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Study Shows Fatigued Doctors at Higher Risk for Motor Vehicle Accidents

By January 30, 2013July 18th, 2018Car & Truck Accidents

It’s sound reasoning that tired doctors lead to medical care mistakes. The same assumption can be applied to motor vehicle accidents: tired doctors face a higher risk for car crashes. Now there’s a study that bears out such a deduction.

Last year, researchers conducted a study to measure the effect of the mental health of resident physicians on their personal safety. Medical residents – doctors in training, usually in hospitals or clinics – work long hours to get valuable experience. The study included 340 residents between 2007 and 2011 while they were training at the Mayo Clinic, and the findings were published in December 2012 in “Mayo Clinic Proceedings,” a medical journal.

Researchers found that doctors who said they were experiencing some sort of “distress,” including fatigue, sleepiness, depression, and burnout, were linked to an increased chance for a motor vehicle mishap:

• 11 percent of the doctors in the study said they were in a car crash during the four-year residency period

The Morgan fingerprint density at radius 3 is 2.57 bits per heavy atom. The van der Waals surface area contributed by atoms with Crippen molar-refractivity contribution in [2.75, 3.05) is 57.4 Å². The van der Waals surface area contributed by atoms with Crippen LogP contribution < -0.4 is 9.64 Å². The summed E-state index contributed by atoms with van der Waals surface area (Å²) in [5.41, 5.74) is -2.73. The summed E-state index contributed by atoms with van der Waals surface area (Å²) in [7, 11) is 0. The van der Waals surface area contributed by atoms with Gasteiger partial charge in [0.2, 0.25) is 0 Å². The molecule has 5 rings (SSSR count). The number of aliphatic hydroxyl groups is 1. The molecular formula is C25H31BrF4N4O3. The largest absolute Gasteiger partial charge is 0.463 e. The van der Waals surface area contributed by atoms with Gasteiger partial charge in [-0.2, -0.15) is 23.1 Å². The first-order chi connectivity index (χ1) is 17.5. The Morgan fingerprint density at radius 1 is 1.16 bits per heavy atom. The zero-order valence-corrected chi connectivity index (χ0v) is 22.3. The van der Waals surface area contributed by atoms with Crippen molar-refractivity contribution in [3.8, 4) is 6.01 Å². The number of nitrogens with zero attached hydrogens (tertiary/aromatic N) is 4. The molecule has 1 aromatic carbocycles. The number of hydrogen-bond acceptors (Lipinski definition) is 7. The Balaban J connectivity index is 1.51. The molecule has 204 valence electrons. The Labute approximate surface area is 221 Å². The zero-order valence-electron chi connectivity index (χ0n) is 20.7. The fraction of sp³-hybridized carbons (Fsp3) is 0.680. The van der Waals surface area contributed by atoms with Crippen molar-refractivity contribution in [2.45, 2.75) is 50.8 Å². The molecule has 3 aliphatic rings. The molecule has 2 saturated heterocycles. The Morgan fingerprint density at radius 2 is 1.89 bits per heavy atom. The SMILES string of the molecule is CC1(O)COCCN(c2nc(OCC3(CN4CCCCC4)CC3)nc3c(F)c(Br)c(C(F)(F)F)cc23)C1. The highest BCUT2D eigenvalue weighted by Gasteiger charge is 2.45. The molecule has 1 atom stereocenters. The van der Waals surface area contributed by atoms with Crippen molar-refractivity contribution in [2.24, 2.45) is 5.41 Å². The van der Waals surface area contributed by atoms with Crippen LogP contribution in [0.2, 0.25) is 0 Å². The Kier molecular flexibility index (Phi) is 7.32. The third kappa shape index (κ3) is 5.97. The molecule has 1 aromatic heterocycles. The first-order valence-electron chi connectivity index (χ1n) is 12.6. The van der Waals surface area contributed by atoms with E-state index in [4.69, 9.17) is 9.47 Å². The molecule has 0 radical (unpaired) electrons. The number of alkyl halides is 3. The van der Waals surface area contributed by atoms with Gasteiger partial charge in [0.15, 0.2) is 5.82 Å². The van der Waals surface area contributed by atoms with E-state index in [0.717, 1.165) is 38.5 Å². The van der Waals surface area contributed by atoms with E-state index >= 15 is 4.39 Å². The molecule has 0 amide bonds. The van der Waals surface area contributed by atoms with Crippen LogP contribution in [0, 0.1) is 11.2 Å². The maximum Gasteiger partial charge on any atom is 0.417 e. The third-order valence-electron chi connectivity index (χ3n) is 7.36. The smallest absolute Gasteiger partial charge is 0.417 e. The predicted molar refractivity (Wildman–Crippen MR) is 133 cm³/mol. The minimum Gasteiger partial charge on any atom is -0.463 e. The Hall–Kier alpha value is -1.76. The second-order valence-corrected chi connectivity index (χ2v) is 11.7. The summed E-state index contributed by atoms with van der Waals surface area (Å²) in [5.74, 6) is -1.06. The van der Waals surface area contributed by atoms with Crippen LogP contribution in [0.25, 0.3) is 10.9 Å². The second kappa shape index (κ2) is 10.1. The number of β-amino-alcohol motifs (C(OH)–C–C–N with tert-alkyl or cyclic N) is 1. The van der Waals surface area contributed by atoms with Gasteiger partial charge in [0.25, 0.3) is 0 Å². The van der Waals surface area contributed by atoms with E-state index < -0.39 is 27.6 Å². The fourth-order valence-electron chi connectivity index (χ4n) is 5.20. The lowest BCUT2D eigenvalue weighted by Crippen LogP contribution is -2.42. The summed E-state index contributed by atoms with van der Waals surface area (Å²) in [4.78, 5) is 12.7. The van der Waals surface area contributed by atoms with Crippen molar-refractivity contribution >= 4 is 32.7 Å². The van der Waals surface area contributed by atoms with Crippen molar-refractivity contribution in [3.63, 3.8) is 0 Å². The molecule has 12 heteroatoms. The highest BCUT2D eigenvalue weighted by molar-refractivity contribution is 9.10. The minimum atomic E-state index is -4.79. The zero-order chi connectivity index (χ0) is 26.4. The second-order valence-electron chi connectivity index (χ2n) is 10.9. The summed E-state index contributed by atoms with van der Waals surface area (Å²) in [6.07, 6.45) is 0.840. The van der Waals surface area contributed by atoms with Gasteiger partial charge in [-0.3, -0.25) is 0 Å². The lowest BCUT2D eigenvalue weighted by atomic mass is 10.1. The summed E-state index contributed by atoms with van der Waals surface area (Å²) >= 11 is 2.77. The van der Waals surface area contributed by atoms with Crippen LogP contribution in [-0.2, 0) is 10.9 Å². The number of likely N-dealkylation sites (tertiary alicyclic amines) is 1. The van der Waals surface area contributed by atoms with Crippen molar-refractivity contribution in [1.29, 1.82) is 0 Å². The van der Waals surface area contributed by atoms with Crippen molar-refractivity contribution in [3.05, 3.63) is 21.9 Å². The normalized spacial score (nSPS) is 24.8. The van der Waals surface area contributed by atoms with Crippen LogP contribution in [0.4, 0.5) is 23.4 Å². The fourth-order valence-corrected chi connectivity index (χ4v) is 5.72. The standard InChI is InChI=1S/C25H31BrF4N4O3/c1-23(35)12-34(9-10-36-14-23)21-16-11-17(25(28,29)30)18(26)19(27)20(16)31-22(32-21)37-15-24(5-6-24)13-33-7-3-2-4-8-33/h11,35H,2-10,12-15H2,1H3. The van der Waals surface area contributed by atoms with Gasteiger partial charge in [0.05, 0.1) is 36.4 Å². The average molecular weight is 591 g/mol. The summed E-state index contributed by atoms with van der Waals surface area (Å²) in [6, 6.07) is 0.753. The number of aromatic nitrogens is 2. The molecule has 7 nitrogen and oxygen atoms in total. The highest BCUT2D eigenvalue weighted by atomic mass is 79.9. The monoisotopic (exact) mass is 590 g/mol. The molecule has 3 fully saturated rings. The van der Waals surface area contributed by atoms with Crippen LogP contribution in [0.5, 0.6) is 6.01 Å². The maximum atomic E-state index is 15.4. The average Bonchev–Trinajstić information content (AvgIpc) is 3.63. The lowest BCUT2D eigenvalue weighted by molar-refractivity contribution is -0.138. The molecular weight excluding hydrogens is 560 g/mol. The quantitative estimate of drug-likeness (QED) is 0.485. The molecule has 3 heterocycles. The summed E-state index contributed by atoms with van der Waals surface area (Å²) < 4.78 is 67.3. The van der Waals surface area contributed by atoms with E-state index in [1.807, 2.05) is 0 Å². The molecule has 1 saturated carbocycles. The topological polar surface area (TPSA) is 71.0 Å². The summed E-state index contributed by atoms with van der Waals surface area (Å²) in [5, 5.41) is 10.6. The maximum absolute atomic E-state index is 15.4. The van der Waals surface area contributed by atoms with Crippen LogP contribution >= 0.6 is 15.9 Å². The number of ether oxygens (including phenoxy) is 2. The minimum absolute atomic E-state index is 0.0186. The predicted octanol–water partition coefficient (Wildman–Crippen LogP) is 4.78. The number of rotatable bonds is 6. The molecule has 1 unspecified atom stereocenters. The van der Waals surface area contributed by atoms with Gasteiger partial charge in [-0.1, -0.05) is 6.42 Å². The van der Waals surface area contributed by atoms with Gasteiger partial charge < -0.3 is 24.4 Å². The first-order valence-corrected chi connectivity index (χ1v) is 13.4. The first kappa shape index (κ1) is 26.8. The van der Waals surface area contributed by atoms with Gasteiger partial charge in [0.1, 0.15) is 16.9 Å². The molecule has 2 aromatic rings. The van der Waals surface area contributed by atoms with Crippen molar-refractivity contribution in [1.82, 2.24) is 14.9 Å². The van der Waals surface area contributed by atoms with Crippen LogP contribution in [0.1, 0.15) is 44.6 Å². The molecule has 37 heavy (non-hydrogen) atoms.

• 43 percent reported experiencing a “close call” while driving

The residents were measured every 3 months for evidence of distress. For example, their level of sleepiness was assessed using the Epworth Sleepiness Scale, which incorporates 8 different scenarios that are scored from 0 to 3, with 0 representing no chance of daytime sleeping and 3 being the highest change of daytime sleeping. A total score of at least 10 indicates excessive daytime sleepiness.

Based on their findings, researchers concluded that every 1 point increase in the residents’ Epworth Sleepiness Scale scores led to a 10 percent increase in the likelihood of them being involved in a car accident.

The authors of the study conclude that the “results suggest that fatigue, sleepiness, burnout, depression, and reduced QOL (quality of life), are associated with an increased risk of future motor vehicle accidents. In addition to ongoing efforts to limit physician fatigue and sleepiness, interventions to promote well-being and reduce distress among physicians are needed to improve both patient and resident safety.”